I don't usually (read: ever) write about Ethereum, but last weekend's Otherdeed's minting was too absurd not to spill a few words. So for today's newsletter, we're going to be talking NFTs: specifically how the Otherdeed NFT mint was a boon for ETH miners.
The TLDR: Yuga Labs, the studio behind the Bored Ape Yacht Club, opened up minting for a new NFT series, Otherdeeds, late in the evening on Saturday April 30th, 2022 (May 1st UTC, for folks who like that kinda thing). These Otherdeed NFTs are claims to digital real estate in Yuga Lab's forthcoming Otherside VR world. The activity clogged the Ethereum network, sent fees to the stratosphere, and made ETH miners a lot of money.
With so many DeFi degens aping into these expensively-minted NFTs, miners raked in serious profits from tips. The minting got so out of hand, in fact, that it led to an all-time high in Ethereum transaction fee volume--and an all-time high in ETH tip volume.
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Otherdeed Minters Ape into Fees, Ethereum Miners Rake in Record Tips
So, a quick rundown on ETH mining: blocks are propagated on average every 14ish seconds, each block reward is 2 ETH, miners no longer receive fees (instead they receive a fraction of the actual on-chain fees as optional "tips" from users).
No fees? That's right, with EIP-1559, an Ethereum code change that burns fees instead of paying them to miners (thanks Ethereum Foundation!!!!!), miners no longer earn fees, only tips. But even so, Ethereum mining is still profitable.
Or better put, MEV is profitable.
Or, at least, it has been in the past. And at first glance, last weekend's haul looked like the product of MEV treasure hunting. Except, it wasn't. The vast majority of miner rewards came from record tipping.
On May 1st, miners pulled in an all-time high 10,029 ETH in tips.
Naturally, Ethereum transaction fees hit an all-time high during this time, as well.
Tips, Not MEV, Pump Up Ethereum Hashprice
So, with all of the above in mind, take a gander at this chart.
That's Ethereum's hashprice (or, how much ETH a miner can expect to earn from 1 GH of hashrate per day).
The average Ethereum hashprice for May 1st (0.0781 ETH/GH/day) was 269% higher than the average for April 30th (0.0212 ETH/GH/day). At the peak of the on-chain activity, Ethereum's hashprice had ballooned by 4,295% to ~0.9 ETH/GH/day from its value at the beginning of April 30th (0.0205 ETH/GH/day).
Amazingly, very little of this increased revenue came not from MEV.
So how did Otherdeed lead to record tip volume, exactly?
For starters, the Otherdeed NFT event was a minting, meaning traders and Ethereum users could pay to create the NFTs themselves instead of buying them second hand. These transactions are very complex and data heavy, so they already require a lot of blockspace and, naturally, lots of coin to create.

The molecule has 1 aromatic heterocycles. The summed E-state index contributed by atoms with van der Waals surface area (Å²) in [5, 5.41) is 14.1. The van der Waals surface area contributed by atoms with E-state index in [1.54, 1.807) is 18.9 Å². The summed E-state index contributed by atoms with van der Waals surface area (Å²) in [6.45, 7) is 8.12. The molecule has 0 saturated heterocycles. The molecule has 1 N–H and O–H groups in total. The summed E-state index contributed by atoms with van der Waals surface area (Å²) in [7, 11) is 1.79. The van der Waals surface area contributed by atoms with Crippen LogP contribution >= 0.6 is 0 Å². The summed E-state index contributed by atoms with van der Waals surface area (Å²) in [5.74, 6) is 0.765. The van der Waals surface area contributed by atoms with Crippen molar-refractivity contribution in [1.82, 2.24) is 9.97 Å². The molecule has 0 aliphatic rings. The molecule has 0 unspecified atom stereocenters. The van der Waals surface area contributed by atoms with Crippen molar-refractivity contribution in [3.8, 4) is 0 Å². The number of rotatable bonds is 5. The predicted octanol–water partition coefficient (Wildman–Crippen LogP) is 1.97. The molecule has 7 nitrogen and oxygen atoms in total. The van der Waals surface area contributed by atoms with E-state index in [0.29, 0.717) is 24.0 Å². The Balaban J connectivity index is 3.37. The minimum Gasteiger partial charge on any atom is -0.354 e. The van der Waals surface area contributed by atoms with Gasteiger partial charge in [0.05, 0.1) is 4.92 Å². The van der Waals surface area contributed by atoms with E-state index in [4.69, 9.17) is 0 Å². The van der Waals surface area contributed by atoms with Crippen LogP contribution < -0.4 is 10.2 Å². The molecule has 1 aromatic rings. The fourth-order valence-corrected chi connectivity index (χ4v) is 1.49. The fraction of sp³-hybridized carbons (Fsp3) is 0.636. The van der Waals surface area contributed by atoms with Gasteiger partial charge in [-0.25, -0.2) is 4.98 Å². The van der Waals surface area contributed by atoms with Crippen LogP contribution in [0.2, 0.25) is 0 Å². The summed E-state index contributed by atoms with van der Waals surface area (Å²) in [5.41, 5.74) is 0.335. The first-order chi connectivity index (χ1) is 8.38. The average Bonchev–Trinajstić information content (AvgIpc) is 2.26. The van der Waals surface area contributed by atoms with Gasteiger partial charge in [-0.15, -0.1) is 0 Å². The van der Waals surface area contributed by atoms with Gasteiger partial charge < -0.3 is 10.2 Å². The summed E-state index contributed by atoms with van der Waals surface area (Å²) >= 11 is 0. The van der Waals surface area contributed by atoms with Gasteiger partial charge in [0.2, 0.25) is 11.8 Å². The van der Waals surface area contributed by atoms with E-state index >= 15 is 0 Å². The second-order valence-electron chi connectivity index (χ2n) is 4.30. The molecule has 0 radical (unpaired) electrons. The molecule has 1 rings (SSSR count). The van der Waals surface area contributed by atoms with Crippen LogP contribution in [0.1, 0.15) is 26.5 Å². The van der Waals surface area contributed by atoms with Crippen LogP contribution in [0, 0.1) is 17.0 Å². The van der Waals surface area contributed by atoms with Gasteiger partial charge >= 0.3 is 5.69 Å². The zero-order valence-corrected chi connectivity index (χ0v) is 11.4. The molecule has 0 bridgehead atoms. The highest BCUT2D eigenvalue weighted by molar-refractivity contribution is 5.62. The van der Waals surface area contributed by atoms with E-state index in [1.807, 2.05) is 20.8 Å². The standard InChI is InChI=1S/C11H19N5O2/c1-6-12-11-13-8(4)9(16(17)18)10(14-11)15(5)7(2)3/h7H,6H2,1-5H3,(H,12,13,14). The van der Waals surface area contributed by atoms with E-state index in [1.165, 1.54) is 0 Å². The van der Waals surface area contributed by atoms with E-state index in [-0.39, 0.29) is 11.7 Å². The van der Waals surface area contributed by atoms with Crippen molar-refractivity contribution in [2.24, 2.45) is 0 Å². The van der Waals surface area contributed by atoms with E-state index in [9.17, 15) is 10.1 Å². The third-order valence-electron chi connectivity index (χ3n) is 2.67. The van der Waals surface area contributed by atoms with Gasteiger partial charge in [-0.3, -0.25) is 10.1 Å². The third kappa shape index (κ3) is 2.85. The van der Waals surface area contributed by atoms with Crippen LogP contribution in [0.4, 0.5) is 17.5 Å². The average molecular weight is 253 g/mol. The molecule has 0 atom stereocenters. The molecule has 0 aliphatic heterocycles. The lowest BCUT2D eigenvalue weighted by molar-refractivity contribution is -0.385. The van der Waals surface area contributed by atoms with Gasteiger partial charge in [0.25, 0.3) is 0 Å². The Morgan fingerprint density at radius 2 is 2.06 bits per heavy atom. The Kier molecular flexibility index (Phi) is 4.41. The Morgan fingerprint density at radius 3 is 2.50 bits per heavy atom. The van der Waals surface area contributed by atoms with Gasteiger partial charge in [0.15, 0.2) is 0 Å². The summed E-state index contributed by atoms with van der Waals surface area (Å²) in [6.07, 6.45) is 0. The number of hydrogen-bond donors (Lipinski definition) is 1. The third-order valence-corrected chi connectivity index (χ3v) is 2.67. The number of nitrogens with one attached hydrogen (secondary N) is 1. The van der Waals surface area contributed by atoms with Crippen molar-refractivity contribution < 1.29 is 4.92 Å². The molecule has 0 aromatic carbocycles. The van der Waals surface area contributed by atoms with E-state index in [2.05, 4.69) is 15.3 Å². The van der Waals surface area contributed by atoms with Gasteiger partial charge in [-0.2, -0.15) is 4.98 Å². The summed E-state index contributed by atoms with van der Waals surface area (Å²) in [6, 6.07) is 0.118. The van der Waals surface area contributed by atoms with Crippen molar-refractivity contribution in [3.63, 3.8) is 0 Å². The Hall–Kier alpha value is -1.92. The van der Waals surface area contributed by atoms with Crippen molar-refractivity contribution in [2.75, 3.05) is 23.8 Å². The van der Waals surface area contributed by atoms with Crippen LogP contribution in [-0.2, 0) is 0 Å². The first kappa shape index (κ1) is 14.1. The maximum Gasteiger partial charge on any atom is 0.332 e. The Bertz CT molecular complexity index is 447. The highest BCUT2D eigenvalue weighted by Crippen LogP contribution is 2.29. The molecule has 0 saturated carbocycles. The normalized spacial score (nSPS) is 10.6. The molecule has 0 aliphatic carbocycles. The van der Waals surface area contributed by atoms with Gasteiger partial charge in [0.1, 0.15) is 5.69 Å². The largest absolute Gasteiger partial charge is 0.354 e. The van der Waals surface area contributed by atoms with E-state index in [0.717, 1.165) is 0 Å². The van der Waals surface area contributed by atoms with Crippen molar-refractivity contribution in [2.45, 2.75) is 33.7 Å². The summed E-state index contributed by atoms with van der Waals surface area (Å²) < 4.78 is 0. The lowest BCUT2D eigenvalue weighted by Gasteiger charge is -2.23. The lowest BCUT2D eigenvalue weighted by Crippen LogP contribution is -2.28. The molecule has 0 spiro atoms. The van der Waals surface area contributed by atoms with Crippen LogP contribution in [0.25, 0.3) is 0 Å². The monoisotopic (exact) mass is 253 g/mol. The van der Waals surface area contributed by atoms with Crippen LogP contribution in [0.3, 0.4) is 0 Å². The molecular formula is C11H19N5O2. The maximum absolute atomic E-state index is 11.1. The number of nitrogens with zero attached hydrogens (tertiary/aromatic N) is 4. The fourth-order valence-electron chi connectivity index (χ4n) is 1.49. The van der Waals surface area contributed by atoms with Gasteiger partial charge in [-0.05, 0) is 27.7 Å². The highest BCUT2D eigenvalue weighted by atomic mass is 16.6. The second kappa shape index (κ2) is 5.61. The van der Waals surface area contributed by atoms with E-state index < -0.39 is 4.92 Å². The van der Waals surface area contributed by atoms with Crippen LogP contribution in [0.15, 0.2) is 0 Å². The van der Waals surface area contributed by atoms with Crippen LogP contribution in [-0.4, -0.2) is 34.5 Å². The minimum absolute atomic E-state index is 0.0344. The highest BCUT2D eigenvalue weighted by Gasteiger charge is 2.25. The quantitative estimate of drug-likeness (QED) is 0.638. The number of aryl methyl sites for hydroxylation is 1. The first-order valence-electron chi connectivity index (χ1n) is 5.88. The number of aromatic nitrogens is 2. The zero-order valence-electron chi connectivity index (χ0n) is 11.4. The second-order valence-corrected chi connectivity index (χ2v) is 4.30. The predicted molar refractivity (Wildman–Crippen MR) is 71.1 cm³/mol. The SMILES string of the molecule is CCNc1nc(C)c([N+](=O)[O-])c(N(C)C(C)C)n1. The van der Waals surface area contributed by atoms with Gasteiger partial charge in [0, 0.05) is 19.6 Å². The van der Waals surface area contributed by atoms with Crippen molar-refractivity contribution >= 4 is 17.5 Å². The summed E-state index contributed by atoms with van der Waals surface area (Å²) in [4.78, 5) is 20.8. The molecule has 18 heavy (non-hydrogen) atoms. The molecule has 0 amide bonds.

To spin up an Otherdeed, Minters had to pay Yuga Labs in the Bored Ape Club's eponymous token (APE) and pay miners an exorbitant gas fee.
Another thing: this minting was extraordinarily popular. These minting events are like supercharged trading card hunting/collecting. Imagine the thrill of buying a pack of Magic the Gathering or Pokemon cards--except you get to actually generate each card yourself. And just like MTG and Pokemon, everyone is searching for the rarest card. So everyone wants to mint their NFTs as quickly as possible, before everyone else, in hopes of finding a "rare" NFT quickly enough to flip for profit.
And people are willing to pay big bucks to get to the front of the line.
So couple each minter's attempt to front-run the competition with the complexity and cost of these minting transactions, and you have the perfect cocktail for crazy high transaction fees (this transaction, for instance, required $9.6k worth of APE and 1.8 ETH transaction fee ($5k), and that's one of the mellow ones).
So to review: In a bid to expedite their transactions, minters piled on tips as blockspace grew increasingly scarce during the fever pitch of the minting mania. The mania peaked almost immediately after minting opened up, roughly around 12:00-2:00am UTC on May 1st. Ethereum miners made 10,029 ETH in tips on May 1st, a 1268% increase from the prior 7-day average of 733 ETH.
Sometimes, the biz dev team at Luxor gets asked why we spun up an Ethereum pool last year. Reflecting on last weekend's insanity, a two word answer now comes to mind:
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